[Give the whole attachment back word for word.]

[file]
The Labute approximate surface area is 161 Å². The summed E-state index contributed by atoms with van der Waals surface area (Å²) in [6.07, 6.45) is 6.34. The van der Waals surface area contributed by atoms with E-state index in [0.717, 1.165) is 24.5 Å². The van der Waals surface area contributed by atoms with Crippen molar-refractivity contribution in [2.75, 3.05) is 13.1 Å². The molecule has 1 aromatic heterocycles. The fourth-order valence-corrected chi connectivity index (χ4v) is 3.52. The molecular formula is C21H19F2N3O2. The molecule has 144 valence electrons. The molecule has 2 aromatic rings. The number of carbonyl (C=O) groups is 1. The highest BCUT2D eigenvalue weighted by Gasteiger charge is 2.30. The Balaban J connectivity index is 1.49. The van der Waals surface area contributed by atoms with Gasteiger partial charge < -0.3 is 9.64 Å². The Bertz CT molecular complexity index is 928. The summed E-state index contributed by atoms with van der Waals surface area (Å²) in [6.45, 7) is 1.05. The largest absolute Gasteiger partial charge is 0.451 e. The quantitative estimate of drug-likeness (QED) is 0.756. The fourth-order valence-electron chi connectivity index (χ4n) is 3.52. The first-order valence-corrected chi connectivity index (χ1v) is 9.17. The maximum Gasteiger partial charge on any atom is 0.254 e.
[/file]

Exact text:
The Labute approximate surface area is 161 Å². The summed E-state index contributed by atoms with van der Waals surface area (Å²) in [6.07, 6.45) is 6.34. The van der Waals surface area contributed by atoms with E-state index in [0.717, 1.165) is 24.5 Å². The van der Waals surface area contributed by atoms with Crippen molar-refractivity contribution in [2.75, 3.05) is 13.1 Å². The molecule has 1 aromatic heterocycles. The fourth-order valence-corrected chi connectivity index (χ4v) is 3.52. The molecular formula is C21H19F2N3O2. The molecule has 144 valence electrons. The molecule has 2 aromatic rings. The number of carbonyl (C=O) groups is 1. The highest BCUT2D eigenvalue weighted by Gasteiger charge is 2.30. The Balaban J connectivity index is 1.49. The van der Waals surface area contributed by atoms with Gasteiger partial charge < -0.3 is 9.64 Å². The Bertz CT molecular complexity index is 928. The summed E-state index contributed by atoms with van der Waals surface area (Å²) in [6.45, 7) is 1.05. The largest absolute Gasteiger partial charge is 0.451 e. The quantitative estimate of drug-likeness (QED) is 0.756. The fourth-order valence-electron chi connectivity index (χ4n) is 3.52. The first-order valence-corrected chi connectivity index (χ1v) is 9.17. The maximum Gasteiger partial charge on any atom is 0.254 e.